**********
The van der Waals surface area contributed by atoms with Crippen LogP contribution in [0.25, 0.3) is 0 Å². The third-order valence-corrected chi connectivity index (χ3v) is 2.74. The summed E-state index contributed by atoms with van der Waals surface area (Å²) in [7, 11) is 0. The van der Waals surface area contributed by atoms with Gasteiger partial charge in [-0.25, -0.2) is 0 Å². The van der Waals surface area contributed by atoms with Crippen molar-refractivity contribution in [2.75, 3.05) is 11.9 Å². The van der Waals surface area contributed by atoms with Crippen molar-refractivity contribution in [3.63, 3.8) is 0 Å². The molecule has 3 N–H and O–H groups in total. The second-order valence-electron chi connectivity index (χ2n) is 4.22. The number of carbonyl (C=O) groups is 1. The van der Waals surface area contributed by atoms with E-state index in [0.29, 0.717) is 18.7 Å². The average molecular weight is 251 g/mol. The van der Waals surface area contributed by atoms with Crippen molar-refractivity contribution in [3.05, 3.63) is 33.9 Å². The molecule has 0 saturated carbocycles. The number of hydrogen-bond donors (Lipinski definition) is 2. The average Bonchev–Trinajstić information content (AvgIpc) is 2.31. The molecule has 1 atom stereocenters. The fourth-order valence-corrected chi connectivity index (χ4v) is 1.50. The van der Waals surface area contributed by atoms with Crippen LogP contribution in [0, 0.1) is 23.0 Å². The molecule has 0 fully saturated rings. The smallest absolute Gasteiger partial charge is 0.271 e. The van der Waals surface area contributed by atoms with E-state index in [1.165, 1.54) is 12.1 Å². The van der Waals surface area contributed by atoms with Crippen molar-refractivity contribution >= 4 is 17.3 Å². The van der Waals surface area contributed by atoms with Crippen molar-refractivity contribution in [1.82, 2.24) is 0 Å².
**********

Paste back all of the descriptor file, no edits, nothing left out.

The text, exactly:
The van der Waals surface area contributed by atoms with Crippen LogP contribution in [0.25, 0.3) is 0 Å². The third-order valence-corrected chi connectivity index (χ3v) is 2.74. The summed E-state index contributed by atoms with van der Waals surface area (Å²) in [7, 11) is 0. The van der Waals surface area contributed by atoms with Gasteiger partial charge in [-0.25, -0.2) is 0 Å². The van der Waals surface area contributed by atoms with Crippen molar-refractivity contribution in [2.75, 3.05) is 11.9 Å². The van der Waals surface area contributed by atoms with Crippen molar-refractivity contribution in [3.63, 3.8) is 0 Å². The molecule has 3 N–H and O–H groups in total. The second-order valence-electron chi connectivity index (χ2n) is 4.22. The number of carbonyl (C=O) groups is 1. The van der Waals surface area contributed by atoms with E-state index in [0.29, 0.717) is 18.7 Å². The average molecular weight is 251 g/mol. The van der Waals surface area contributed by atoms with Crippen molar-refractivity contribution in [3.05, 3.63) is 33.9 Å². The molecule has 0 saturated carbocycles. The number of hydrogen-bond donors (Lipinski definition) is 2. The average Bonchev–Trinajstić information content (AvgIpc) is 2.31. The molecule has 1 atom stereocenters. The fourth-order valence-corrected chi connectivity index (χ4v) is 1.50. The van der Waals surface area contributed by atoms with Crippen LogP contribution in [0, 0.1) is 23.0 Å². The molecule has 0 fully saturated rings. The smallest absolute Gasteiger partial charge is 0.271 e. The van der Waals surface area contributed by atoms with E-state index in [1.165, 1.54) is 12.1 Å². The van der Waals surface area contributed by atoms with Crippen molar-refractivity contribution >= 4 is 17.3 Å². The van der Waals surface area contributed by atoms with Crippen molar-refractivity contribution in [1.82, 2.24) is 0 Å².